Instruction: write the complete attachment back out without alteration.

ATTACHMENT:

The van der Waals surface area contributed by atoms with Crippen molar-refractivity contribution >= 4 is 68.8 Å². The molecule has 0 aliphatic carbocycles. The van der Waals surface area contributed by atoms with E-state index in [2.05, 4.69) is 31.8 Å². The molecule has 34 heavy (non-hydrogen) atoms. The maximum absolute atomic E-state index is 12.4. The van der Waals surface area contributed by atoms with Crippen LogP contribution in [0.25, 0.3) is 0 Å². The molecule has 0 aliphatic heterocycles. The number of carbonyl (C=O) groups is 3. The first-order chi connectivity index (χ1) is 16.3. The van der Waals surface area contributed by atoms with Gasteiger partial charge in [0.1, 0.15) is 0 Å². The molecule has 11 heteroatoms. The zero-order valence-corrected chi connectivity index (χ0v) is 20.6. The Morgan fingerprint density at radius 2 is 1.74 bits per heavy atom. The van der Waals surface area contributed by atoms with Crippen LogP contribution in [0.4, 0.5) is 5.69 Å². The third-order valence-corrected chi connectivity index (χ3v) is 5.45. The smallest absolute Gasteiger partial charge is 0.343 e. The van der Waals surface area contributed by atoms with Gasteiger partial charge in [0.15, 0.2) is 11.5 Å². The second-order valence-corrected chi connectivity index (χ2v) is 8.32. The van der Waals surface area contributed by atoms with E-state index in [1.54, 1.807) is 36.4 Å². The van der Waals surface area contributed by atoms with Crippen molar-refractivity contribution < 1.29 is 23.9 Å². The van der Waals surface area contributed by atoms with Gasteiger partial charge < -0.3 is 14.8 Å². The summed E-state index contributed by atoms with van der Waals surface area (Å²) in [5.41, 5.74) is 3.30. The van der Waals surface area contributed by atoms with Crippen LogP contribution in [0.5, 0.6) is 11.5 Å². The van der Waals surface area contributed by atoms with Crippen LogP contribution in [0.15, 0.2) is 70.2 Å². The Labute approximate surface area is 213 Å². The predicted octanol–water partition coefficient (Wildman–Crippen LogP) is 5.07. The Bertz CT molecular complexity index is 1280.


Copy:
The van der Waals surface area contributed by atoms with Crippen molar-refractivity contribution >= 4 is 68.8 Å². The molecule has 0 aliphatic carbocycles. The van der Waals surface area contributed by atoms with E-state index in [2.05, 4.69) is 31.8 Å². The molecule has 34 heavy (non-hydrogen) atoms. The maximum absolute atomic E-state index is 12.4. The van der Waals surface area contributed by atoms with Crippen LogP contribution in [0.25, 0.3) is 0 Å². The molecule has 0 aliphatic heterocycles. The number of carbonyl (C=O) groups is 3. The first-order chi connectivity index (χ1) is 16.3. The van der Waals surface area contributed by atoms with Gasteiger partial charge in [0.1, 0.15) is 0 Å². The molecule has 11 heteroatoms. The zero-order valence-corrected chi connectivity index (χ0v) is 20.6. The Morgan fingerprint density at radius 2 is 1.74 bits per heavy atom. The van der Waals surface area contributed by atoms with Crippen LogP contribution in [0.4, 0.5) is 5.69 Å². The third-order valence-corrected chi connectivity index (χ3v) is 5.45. The smallest absolute Gasteiger partial charge is 0.343 e. The van der Waals surface area contributed by atoms with Gasteiger partial charge in [0.15, 0.2) is 11.5 Å². The second-order valence-corrected chi connectivity index (χ2v) is 8.32. The van der Waals surface area contributed by atoms with E-state index in [1.54, 1.807) is 36.4 Å². The van der Waals surface area contributed by atoms with Crippen molar-refractivity contribution < 1.29 is 23.9 Å². The van der Waals surface area contributed by atoms with Gasteiger partial charge < -0.3 is 14.8 Å². The summed E-state index contributed by atoms with van der Waals surface area (Å²) in [5.41, 5.74) is 3.30. The van der Waals surface area contributed by atoms with Crippen LogP contribution in [0.5, 0.6) is 11.5 Å². The van der Waals surface area contributed by atoms with Crippen LogP contribution in [0.15, 0.2) is 70.2 Å². The Labute approximate surface area is 213 Å². The predicted octanol–water partition coefficient (Wildman–Crippen LogP) is 5.07. The Bertz CT molecular complexity index is 1280.